not aware that he left any sons, but had three daughters. Angus was
married to a daughter of Roderick McNeil of Mabou, and had a large family,
some of whom are now on the homestead doing well, and some more away doing
equally well. Donald was married to a daughter of Hector McLean (Callum
Gobha), and left a large family, some on the old farm, and some away, all
Beaton (Finlay) lived alongside his brother Angus's farm. He had four sons
and one daughter, viz: Alexander, Angus, Finlay, Sandy and Margaret.
Alexander was married to a daughter of Little Duncan Rankin of Sight
Point,and lived on a farm which he bought at Dunvegan. Angus remained on
the homestead at the Coal Mines, married Katie, daughter of Hugh Rankin of
Broad Cove Banks, and had several children. Dr. Archibald Beaton of Boston
is one of his sons. Finlay, son of Archibald, bought a farm at Beatonville,
married a daughter of the late Donald Rankin of the Coal Mines and had a
family. Sandy, the youngest son of Archibald, died young and unmarried.
Margaret married big Alexander Rankin, Donald's son.
The next family after the Beatons to settle in
the Coal Mines was the Rankin family. John Rankin emigrated from Lochaber,
Scotland, in the summer of 1819. They sailed from Greenoch in a ship which
had been captured from the French in the Napoleonic war, and probably
renamed "Speculation." John Rankin's family consisted of five sons and two
daughters. The sons were: Angus, Donald, John, Duncan and Hugh. The
daughters were Margaret, who was married to John McPherson of Black River,
and Mary, who was married to Angus McDonald of Coal Mines Mabou.
A cousin Angus Rankin, took up a large tract
of land at Mabou Harbour and had quite a family. His two oldest sons;
Alexander and Duncan (Big) bought two farms adjoining each other at Sight
Point, and each of them left a large family.
Donald and Finlay remained on the farm at
Mabou Harbour and were two of the strong freeholders of Mabou. Each of
them left a family, some of whom are now in charge of the good old farm.
John (son of Angus) had a farm and family at
Mabou Ridge, but was not as thrifty and successful as his brothers.
Donald Rankin and John Rankin (Junior) (Sons
of John the Immigrant) lived side by side on the old farm at the Coal
Donald had a
family of five sons and four daughters. The sons were Alexander (Big),
John (Big), John (Little), Angus and Donald. The daughters were: Jessie,
married to Ronald Beaton (Sandy Ban); Catherine married to Alexander
Cameron of South West Mabou; Catherine, Jr. married to John Campbell
(Brewer's son) and Mary, married to Finlay Beaton (Archy) late of
Alexander (son of Donald) was married to Margaret Beaton, daughter of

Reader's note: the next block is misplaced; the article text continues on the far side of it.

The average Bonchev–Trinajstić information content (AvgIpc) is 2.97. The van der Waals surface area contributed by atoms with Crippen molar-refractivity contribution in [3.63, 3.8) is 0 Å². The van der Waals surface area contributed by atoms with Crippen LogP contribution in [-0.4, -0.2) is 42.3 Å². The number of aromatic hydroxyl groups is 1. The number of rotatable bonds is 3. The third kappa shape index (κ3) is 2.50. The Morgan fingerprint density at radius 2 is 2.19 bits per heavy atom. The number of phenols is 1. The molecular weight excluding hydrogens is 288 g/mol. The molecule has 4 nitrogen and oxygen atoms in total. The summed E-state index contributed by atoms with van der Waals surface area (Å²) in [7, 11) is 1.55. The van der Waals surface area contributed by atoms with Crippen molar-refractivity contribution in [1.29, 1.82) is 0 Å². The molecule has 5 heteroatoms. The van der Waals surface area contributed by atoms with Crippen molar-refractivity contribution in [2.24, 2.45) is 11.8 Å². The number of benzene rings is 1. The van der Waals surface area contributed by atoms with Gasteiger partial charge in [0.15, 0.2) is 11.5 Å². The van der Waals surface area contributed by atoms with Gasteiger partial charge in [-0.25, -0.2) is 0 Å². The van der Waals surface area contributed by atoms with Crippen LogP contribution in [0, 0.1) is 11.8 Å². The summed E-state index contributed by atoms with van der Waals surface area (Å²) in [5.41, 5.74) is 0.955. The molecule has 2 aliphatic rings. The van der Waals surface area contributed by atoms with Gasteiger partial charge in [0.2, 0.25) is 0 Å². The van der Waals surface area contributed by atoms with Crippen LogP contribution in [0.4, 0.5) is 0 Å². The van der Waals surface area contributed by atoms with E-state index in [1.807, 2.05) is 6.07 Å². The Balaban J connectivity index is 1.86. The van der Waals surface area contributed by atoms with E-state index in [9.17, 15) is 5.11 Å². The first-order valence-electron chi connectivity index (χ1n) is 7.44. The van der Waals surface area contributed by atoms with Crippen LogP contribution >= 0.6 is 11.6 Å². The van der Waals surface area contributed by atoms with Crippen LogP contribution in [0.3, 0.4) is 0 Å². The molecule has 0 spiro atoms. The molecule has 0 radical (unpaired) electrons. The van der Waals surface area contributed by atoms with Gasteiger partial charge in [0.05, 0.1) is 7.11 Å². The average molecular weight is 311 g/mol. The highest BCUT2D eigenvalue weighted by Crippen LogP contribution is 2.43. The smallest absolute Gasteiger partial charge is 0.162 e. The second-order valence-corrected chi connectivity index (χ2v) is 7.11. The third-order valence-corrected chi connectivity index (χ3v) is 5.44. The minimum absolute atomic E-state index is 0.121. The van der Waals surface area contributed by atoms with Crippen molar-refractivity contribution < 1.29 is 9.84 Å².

Archibald Beaton (Finlay) but died within a year or two after his
marriage. The issue was one daughter who is married to Angus Beaton
(Donald Og) North side Mabou Harbour.
John (Big) son of Donald, was married to a
daughter of Angus Cameron of South West Mabou, and had a family. He is
living still on the homestead, now a very old man.
John (Little) son of Donald, had a farm at
North East Mabou, was married and left a family. One of his sons is now on
his father's farm, another bought a farm in Judique.
Angus, son of Donald, had a farm at Mabou
Ridge, died comparatively young, leaving a family.
Donald, the youngest son of Donald, was a
mason by trade, worked hard all his life, bought a farm at Little Mabou,
has a very clever family, and is still living.
John Jr., son of John the immigrant, lived
alongside his brother Donald at the Coal Mines, was married to Mary
MacDougall daughter of Angus Ban MacDougall of West Lake Ainslie, and had
the following family of sons and daughters: John, Donald, Alexander,
Angus, and Dan: Margaret, married to Archibald McDonald of Broad Cove
Banks, Catherine, married to John McMillan (Dancer) Rear Port Hood; Ann,
married to John McDonald (Ban) Coal Mines, Margaret Jr. married to Archy
McInnes, Broad Cove Banks, Jessie married to Donald McDougall of Broad
Cove Banks; Elizabeth married to Donald Gillis of Little Judique, and
Jessie Jr., married to Angus Gillis of Dunmore, Port Hood.
Duncan Rankin (Little) bought a large tract of
land at Sight Point was married to Mary Cameron of Mabou, and had the
following family: John, Angus, Andrew, Dan, Angus, Jr., William and Peter;
Catherine, Mary, Margaret and Jessie and Annie.
Catherine was married to Alexander Beaton who
lived in the stone House at Dunvegan; Mary was married to Alexander
Mclsaac (Rory) of Broad Cove Banks; Margaret married to Finlay Rankin of
South East Mabou, and Annie to John B. McIntyre formerly of Port Ban, now
of Broad Cove Banks.
John, the oldest son of
Little Duncan, was married to Mary Beaton Donald's daughter of Port Ban.
Two of their sons are priests, namely: Reverend Duncan J. Rankin of
Arisaig, Antigonish, and Rev, Ranald Rankin of Saskatchewan.
Angus Sr. was first married to Margaret Beaton,
daughter of Donald Beaton, of Port Ban. Their son Reverend Peter is now
Parish Priest of Creignish.
Andrew, Donald and Peter (sons of Little
Duncan) died young and unmarried. Angus, Jr., and William, each with a
large family, are on the homestead.
Hugh Rankin (son of John) took up a farm at
Broad Cove Banks, had a family of one son and two daughters. John J.
Rankin, Postmaster at Inverness, is a grandson of Hugh Rankin. The old
homestead at the Banks, once so fruitful and flourishing, is now deserted
family of Hugh MacEachern (Ewin Dhu) was one of the first families that
settled at Mabou Harbour and the North East. There were Andrew, John,
Angus, Ronald, and Alexander, all able sons of Ewin Dhu. Some of their
descendants are yet at Mabou Harbour and the North East, but many of them